She finds more than she bargained for.
'He took a long time to come to the door. She had to hammer on the oak with her fists. And then he wrenched it open, staring down at her and blinking in the light. He had never run to fat but she had always thought of him as very fit and muscular. Now his clothes hung off him and his thinness made him seem even taller. His hair was grey, and his face was stony. She had a nightmare about him afterwards. In her dreams, he was slowly turning into one of the ancient monoliths that walked the fields below the farm.'
Back in 1960s Scotland, young Finn O’Malley travels from Ireland to work on a Scottish farm. He and Kirsty, the farmer’s red-headed grand-daughter, become firm friends. But Finn is damaged by a childhood so traumatic that he can only recover his memories slowly. What happened at the brutal Irish Industrial School to which he was committed while still a little boy? For the sake of his sanity, Finn must find out why he was taken into care and what became of the mother he loved and lost.
Time passes, Kirsty moves away and the threads that have bound these two friends so closely together begin to unravel. Only her ambitions as an artist can give her the fulfilment she seeks, but her work is tied up with her love for her home and for Finn, who comes and goes like the corncrake each summer.
Dealing with the realities of state-sanctioned physical abuse and its aftermath, Bird of Passage is a novel which tackles a shameful piece of Irish history, as well as a powerful and explicit story of cruelty, loss and enduring love against all the odds. It is also a deliberate - but quite subtle - homage to Wuthering Heights which has, for many years, been the author's favourite novel.
What reviewers have said:
‘I was three-quarters of the way through this book ... before it dawned on me that it was Wuthering Heights in modern dress. I was tipped off by a couple of sly and amusing references to twigs tapping on windows and ghosts, and by the hero disappearing for years and then returning a rich man.
It’s not a re-telling, though – it’s a re-imagining. A dialogue with the older book, if you like. It asks, would the same story, the same deathless love, be possible in the modern age, and if so, how? ... I was convinced, moved and impressed...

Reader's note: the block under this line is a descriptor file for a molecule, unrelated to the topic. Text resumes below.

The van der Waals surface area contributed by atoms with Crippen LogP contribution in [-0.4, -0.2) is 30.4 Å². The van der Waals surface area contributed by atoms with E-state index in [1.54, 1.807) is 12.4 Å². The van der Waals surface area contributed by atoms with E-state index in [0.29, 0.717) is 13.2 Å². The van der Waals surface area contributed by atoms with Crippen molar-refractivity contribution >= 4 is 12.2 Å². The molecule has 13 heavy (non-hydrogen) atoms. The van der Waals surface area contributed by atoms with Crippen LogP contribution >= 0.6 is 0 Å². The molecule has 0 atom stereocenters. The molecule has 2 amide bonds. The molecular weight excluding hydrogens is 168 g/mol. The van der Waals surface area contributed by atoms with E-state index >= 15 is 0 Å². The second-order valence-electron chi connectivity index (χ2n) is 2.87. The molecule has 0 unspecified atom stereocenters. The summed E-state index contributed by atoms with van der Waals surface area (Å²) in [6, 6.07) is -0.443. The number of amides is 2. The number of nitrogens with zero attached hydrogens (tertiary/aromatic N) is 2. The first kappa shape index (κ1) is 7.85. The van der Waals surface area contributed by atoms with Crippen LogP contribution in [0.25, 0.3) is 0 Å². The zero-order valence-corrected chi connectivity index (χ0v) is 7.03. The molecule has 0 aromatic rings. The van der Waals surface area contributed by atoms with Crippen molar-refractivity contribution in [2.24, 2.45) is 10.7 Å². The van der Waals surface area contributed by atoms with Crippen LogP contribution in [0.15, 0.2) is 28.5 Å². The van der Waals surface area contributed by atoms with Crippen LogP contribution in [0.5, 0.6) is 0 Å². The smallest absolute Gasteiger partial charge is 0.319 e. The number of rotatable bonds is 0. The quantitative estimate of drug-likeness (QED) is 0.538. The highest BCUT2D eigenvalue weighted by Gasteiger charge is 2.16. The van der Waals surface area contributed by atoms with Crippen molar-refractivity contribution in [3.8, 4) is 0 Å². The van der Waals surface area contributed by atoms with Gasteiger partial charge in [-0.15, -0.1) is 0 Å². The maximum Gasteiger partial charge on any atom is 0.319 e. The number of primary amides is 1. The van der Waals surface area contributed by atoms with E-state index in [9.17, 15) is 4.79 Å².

Whether you love Wuthering Heights or not, if you enjoy an involving, beautifully written book, you’ll enjoy Bird of Passage.
Susan Price, Awfully Big Reviews
‘There are no pat answers in this story and no neatly contrived solutions. Endings are jagged, situations remain unresolved. Yet at the end of the book there is a feeling of satisfaction that things did work out as they should – at least to some extent. I think that makes the story and its characters all the more realistic and credible. It’s hard to pigeonhole this book to a specific genre. It’s a love story, yet sometimes defies the label. It’s contemporary, yet dwells quite a bit in the past. As to its audience – I think this would appeal to readers who don’t need to be led by the hand and who enjoy challenging relationships. Wholeheartedly recommended.’
Gilly Fraser, the Indie eBook Review.
'It's not just a cracking read, it's a genuinely powerful one, and once you stumble over the great love story at its centre you won't be able to put this book down. There's real pain here and many different kinds of healing, few of them nice. A story that ... has as many harsh and knotted bits as deliciously sweet ones, you will be taken to a different world by it, but one as real as your own.'
Dr David Manderson, University of the West of Scotland.
Catherine Czerkawska is an established and award winning author of novels, short stories and plays.